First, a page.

Afghan Forces Kill Taliban Militants Who Seized Building in East
Officials say militants armed with heavy weapons and wearing suicide vests stormed the building Monday near a police station in Gardez.
Last updated on: December 21, 2009 12:12 AM
Afghan officials say security forces have killed two heavily-armed Taliban militants who seized a building in an eastern provincial capital.
Officials say the two militants stormed the building Monday near a police station in Gardez, the capital of Paktia province. Officials say Afghan forces killed the attackers in a gun battle that lasted several hours. The fighting also wounded three civilians and a police officer.
Officials earlier had reported that security forces killed three attackers, some wearing suicide vests. A deputy police chief later told the Associated Press that no suicide vests were found. The Taliban claimed responsibility for the assault.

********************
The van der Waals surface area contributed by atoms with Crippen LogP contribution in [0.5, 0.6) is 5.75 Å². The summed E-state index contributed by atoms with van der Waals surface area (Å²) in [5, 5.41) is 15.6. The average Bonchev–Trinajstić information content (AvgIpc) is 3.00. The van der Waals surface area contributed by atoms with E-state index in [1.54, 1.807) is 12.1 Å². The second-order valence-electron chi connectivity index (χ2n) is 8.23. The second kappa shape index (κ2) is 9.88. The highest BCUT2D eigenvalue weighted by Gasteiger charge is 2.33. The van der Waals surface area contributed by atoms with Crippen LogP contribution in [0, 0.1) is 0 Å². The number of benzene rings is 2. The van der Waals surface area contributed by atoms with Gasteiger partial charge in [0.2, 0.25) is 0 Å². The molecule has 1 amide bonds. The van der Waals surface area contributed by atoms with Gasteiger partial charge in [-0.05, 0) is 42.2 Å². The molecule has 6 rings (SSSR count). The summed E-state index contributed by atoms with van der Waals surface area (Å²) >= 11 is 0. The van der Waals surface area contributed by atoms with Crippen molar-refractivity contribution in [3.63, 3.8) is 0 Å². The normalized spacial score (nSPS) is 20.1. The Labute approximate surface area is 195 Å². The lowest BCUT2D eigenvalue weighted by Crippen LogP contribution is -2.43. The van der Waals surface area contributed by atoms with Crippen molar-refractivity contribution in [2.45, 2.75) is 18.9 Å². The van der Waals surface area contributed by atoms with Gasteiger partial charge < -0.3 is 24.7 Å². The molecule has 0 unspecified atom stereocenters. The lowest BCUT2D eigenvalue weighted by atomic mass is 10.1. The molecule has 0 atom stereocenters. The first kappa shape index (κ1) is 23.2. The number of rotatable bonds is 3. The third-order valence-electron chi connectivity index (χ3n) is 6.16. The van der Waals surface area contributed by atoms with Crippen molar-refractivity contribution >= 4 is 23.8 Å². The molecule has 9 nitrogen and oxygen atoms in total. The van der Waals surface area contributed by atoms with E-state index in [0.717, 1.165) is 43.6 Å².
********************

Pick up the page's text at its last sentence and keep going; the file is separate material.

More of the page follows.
In another development, the Afghan government says 16 militants were killed in operations Sunday in the provinces of Helmand (in the south), Kunduz (in the north) and Wardak (in the east).
Insurgent violence in Afghanistan has increased this year to its highest level since U.S.-led forces ousted the Taliban from power in late 2001. Taliban militants are seeking to overthrow the government of Afghan President Hamid Karzai and drive international forces out of the country.
On Sunday, Mr. Karzai presented his proposed new 23-member Cabinet to parliament. He has been under international pressure to clean up the corruption that plagued his previous administration, and said his nominees will be held accountable for any corruption.
Opponents criticized Mr. Karzai for including only one woman and no opposition members in the Cabinet list despite his pledge to work closely with the opposition.
But Mr. Karzai said almost half of his nominees are new, and he promised to form a new Ministry for Literacy led by a woman, and to appoint women as deputy ministers. Parliament must approve the new Cabinet before it can begin work.
It is the first major test of his governance since being re-elected in August in a disputed national vote marred by fraud.
Some information for this report was provided by AP, AFP and Reuters.